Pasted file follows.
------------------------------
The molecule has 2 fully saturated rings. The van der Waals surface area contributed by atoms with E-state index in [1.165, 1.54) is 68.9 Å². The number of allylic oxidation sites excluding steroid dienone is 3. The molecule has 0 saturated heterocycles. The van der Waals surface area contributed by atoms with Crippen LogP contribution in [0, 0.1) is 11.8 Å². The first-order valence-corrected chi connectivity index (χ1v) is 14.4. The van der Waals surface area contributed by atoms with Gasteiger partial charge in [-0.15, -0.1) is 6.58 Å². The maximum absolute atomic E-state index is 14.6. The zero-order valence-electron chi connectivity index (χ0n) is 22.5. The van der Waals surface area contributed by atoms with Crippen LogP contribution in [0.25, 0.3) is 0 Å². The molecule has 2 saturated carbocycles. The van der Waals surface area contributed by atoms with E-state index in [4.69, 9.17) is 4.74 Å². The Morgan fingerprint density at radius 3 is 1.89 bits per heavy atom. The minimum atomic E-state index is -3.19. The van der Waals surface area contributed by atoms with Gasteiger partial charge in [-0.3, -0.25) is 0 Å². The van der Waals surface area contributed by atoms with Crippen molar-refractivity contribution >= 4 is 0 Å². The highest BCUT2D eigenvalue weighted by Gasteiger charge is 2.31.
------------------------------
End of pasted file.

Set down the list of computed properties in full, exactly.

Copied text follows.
The molecule has 2 fully saturated rings. The van der Waals surface area contributed by atoms with E-state index in [1.165, 1.54) is 68.9 Å². The number of allylic oxidation sites excluding steroid dienone is 3. The molecule has 0 saturated heterocycles. The van der Waals surface area contributed by atoms with Crippen LogP contribution in [0, 0.1) is 11.8 Å². The first-order valence-corrected chi connectivity index (χ1v) is 14.4. The van der Waals surface area contributed by atoms with Gasteiger partial charge in [-0.15, -0.1) is 6.58 Å². The maximum absolute atomic E-state index is 14.6. The zero-order valence-electron chi connectivity index (χ0n) is 22.5. The van der Waals surface area contributed by atoms with Crippen LogP contribution in [0.25, 0.3) is 0 Å². The molecule has 2 saturated carbocycles. The van der Waals surface area contributed by atoms with E-state index in [4.69, 9.17) is 4.74 Å². The Morgan fingerprint density at radius 3 is 1.89 bits per heavy atom. The minimum atomic E-state index is -3.19. The van der Waals surface area contributed by atoms with Gasteiger partial charge in [-0.3, -0.25) is 0 Å². The van der Waals surface area contributed by atoms with Crippen molar-refractivity contribution >= 4 is 0 Å². The highest BCUT2D eigenvalue weighted by Gasteiger charge is 2.31.